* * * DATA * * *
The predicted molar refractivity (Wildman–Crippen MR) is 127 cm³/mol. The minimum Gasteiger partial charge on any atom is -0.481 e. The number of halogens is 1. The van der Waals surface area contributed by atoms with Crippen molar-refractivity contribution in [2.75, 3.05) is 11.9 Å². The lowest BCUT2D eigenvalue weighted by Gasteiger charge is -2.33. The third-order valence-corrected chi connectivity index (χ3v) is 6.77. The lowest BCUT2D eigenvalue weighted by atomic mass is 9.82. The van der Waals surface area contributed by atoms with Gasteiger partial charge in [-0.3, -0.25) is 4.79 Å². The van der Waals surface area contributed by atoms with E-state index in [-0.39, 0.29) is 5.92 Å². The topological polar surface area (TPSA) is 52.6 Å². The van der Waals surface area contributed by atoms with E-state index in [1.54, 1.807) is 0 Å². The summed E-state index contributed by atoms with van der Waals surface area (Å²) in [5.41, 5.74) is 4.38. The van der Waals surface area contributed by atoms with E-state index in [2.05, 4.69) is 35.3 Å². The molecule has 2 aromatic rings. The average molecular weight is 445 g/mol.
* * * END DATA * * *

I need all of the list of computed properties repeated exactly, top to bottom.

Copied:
The predicted molar refractivity (Wildman–Crippen MR) is 127 cm³/mol. The minimum Gasteiger partial charge on any atom is -0.481 e. The number of halogens is 1. The van der Waals surface area contributed by atoms with Crippen molar-refractivity contribution in [2.75, 3.05) is 11.9 Å². The lowest BCUT2D eigenvalue weighted by Gasteiger charge is -2.33. The third-order valence-corrected chi connectivity index (χ3v) is 6.77. The lowest BCUT2D eigenvalue weighted by atomic mass is 9.82. The van der Waals surface area contributed by atoms with Gasteiger partial charge in [-0.3, -0.25) is 4.79 Å². The van der Waals surface area contributed by atoms with E-state index in [-0.39, 0.29) is 5.92 Å². The topological polar surface area (TPSA) is 52.6 Å². The van der Waals surface area contributed by atoms with E-state index in [1.54, 1.807) is 0 Å². The summed E-state index contributed by atoms with van der Waals surface area (Å²) in [5.41, 5.74) is 4.38. The van der Waals surface area contributed by atoms with E-state index in [2.05, 4.69) is 35.3 Å². The molecule has 2 aromatic rings. The average molecular weight is 445 g/mol.